One wintry day years ago, I visited my son's kindergarten class. When I arrived, his teacher, Mrs. Clipp, was not in the room.
That was unusual.
"Don't worry," the assistant teacher told me. "She's coming!"
The assistant busily got the kids in a semicircle, asked them to sit quietly and began explaining what a graph was.
Suddenly, there was a knock on the classroom door.
Behind the door was a person so bundled up in toboggans and mittens an overcoat and scarf that only a set of eyes could be seen.
"It's Mrs. Clipp!" shouted one of the kids.
I'll never forget the lesson that followed. I grinned all the way through it. The assistant teacher helped the kids count as Mrs. Clipp peeled off layers of mittens and scarves and toboggans and winter jackets. A tousled teacher emerged to ask the kids to add their own wardrobes to the mix of numbers.
How many boys and girls had worn mittens to school that day? How many had worn a scarf?
In the end, the numbers went on a colorful graph at the head of the room, and we all learned what most kids wore to school (a jacket) and what they might not have worn so often (a scarf).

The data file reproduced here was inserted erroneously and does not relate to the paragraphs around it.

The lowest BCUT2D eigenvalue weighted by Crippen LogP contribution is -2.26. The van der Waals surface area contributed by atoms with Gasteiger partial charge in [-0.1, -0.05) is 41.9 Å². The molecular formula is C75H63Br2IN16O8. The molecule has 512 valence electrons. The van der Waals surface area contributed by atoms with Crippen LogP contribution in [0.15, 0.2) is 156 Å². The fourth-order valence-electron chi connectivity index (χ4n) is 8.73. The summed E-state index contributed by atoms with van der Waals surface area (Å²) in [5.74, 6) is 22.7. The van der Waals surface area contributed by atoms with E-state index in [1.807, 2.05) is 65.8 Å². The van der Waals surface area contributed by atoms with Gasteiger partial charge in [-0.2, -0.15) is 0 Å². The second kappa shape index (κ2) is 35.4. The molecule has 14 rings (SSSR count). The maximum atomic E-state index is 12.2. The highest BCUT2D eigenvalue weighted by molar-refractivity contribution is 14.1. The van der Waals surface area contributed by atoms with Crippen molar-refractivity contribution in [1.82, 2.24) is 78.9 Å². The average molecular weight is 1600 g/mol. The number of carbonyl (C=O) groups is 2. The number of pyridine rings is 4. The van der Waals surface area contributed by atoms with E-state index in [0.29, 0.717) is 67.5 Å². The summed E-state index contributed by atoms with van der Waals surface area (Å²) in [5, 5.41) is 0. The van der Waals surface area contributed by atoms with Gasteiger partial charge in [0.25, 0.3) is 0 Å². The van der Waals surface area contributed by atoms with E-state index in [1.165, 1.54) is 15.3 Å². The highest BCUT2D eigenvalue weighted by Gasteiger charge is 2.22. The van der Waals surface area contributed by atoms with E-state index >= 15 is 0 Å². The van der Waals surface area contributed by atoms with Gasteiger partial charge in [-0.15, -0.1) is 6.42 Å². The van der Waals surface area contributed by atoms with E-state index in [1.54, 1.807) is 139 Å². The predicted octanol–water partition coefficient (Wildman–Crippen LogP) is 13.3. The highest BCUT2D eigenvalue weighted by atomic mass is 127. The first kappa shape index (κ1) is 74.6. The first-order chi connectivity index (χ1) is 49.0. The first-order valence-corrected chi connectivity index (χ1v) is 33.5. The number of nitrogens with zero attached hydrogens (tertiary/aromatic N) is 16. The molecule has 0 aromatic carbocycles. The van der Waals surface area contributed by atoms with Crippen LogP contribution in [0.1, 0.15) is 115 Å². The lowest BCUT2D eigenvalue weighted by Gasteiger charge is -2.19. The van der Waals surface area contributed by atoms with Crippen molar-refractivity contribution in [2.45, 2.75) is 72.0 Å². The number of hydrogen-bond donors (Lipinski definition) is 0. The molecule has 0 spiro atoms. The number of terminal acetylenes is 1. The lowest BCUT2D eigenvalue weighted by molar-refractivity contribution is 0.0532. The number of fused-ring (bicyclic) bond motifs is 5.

Ask my son what he remembers from elementary, middle and high school, and he may tell you about the time he and his classmates made goo. Or homemade ice cream. Or rockets (some of which flew). Or kites (some of which didn't).
His fifth-grade class studied the American legal system, and students acted out courtroom scenes. Some were witnesses, others prosecuting or defending attorneys, and one got to be the accused.
In sixth grade, his history teacher divided students into groups, assigned each a country and had the Cold War alliances and challenges re-emerge in a debate at the United Nations.
I remember visiting classrooms with flow charts for plotlines, colorful calendars and topsy-turvy art.
Now my son is in college. I don't often get to experience the inventive and amazing ways teachers teach our children. So since school is just around the corner, I would like to give our teachers a little gift in return for all they do for our kids.
Send me your stories.
Let's give back what teachers most enjoy receiving: The knowledge that they've made a difference and their efforts are prized and remembered.
During these hot summer days, tell me about special things teachers have done for your kids, and for you.
Before school starts, we'll let them know how appreciated they are. It can be our classroom project.